The film, as usual for the franchise, centres around the battle between the Autobots and the Decepticons, who at the start of the film make an effort to wipe out their enemies on Earth. The conflict then escalates as a planet sized Transformer called Unicron shows up and starts threatening the Transformer’s home planet of Cybertron.
It isn’t exactly the most amazing story in the world however it’s the shift in tone that interesting. In that opening battle beloved characters get wiped out left right and centre, including Optimus Prime. This was a huge decision, given how central he was to the franchise but Hasbro wanted him dead so he was killed. Death wasn’t something that really existed in the TV show, hell it didn’t really exist in most other kids TV shows. And here we have what can only be described as a massacre carried out with children’s playthings.
The film also had a list of famous people thrown in to perform the voice acting: Judd Nelson, Leonard Nimoy, Eric Idle, even Orson Welles in what would be his last film role.
Orson Welles as Unicron. Jesus.
They do their job, no one lets the side down. They’re aided by animation that’s much superior to the TV show, which given the budget and the timescales they had to make it is very impressive. The only one who sounds like he’s really having fun is Nimoy as Galvatron, you can almost hear him chewing the scenery during some of his scenes.
Problem is, it was still essentially a kids TV show being stretched over 85 minutes which was fine for the kids but not so much for the parents being dragged along. The film received a tepid critical response and a similar one from the box office as well.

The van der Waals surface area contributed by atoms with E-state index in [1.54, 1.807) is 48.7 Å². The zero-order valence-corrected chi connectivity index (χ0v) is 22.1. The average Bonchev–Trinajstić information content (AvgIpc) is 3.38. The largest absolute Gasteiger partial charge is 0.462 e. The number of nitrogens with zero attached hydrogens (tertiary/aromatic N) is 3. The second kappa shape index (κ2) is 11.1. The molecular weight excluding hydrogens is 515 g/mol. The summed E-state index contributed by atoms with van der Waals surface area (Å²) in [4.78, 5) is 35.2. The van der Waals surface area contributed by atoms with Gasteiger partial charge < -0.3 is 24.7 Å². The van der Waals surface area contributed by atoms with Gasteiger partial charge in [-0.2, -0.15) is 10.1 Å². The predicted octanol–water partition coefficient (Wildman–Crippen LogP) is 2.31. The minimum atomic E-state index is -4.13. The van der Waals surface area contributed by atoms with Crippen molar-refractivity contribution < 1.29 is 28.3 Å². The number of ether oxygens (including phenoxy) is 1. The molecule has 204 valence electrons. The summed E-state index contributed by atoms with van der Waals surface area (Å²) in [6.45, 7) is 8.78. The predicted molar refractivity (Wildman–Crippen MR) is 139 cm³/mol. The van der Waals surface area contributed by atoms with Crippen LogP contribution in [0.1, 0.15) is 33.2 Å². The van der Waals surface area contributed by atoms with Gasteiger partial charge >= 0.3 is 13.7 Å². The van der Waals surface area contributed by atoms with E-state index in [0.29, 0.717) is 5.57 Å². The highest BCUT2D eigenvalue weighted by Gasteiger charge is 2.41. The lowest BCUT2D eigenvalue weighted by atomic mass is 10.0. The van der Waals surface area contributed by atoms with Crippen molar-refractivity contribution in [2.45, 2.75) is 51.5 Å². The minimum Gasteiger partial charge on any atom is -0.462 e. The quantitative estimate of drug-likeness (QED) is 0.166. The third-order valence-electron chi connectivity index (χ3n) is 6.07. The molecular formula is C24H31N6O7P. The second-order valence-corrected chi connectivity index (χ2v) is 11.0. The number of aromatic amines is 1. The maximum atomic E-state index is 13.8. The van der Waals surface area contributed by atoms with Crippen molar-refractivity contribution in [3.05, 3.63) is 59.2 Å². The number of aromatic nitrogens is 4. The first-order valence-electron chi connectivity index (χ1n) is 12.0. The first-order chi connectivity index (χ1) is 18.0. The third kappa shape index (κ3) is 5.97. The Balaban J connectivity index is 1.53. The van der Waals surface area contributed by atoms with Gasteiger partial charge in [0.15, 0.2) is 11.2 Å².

Was this down to the tone of the film? Certainly the death of Optimus Prime didn’t help given the furore this would raise. The negative reaction was so great that it affected the development of GI Joe: The Movie (1987); it was the decision to kill off central character Duke in the writing of that film that led to Prime being killed. When the feedback hit Hasbro quickly changed tack and Duke lived via a redubbed line in the film.
Also, GI Joe: The Movie was supposed to have been released close to Transformers but due to delays was put back to the following year. Tat films tepid box office then bumped it from the Joes from cinema to direct to video.
This was part of a wider trend. Whilst Transformers The Movie should have been a high point it marked the start of a decline: the third series of the TV show dropped in the ratings and was cancelled in the West; toy sales declined; in the wider market the toy led cartoon series began to fall in popularity as well.
Parent groups were on the rise across America arguing against seemingly everything from rap music to Dungeons & Dragons. Shows like Transformers became flagged as little more than twenty minute toy adverts directed at kids.
The regulations that were removed at the start of the 80s were put back into place which restricted advertising during kids shows and forced companies to produce more educational work. At the same time Disney was moving back into the animated TV field and with shows like DuckTales would move the industry away from the toy focussed franchises. And behind all this was the rise of cable channels dedicated to kids TV that would eventually do away with kids shows on Saturday morning TV completely.
It’s natural then that Transformers The Movie became a cult hit. The show was loved by a generation of kids who would remember what it was like to see Optimus Prime die, to listen to that synth rock soundtrack whilst clutching the characters that were on screen in their own hands. It stands as a last hurrah for a whole industry built around advertising toys that would never be the same again.
From a boy who grew up with Transformers wallpaper and bed spreads, it’s something I’m glad I experienced and sad that there’s been nothing quite like it for my own son.
Basically, fuck Michael Bay.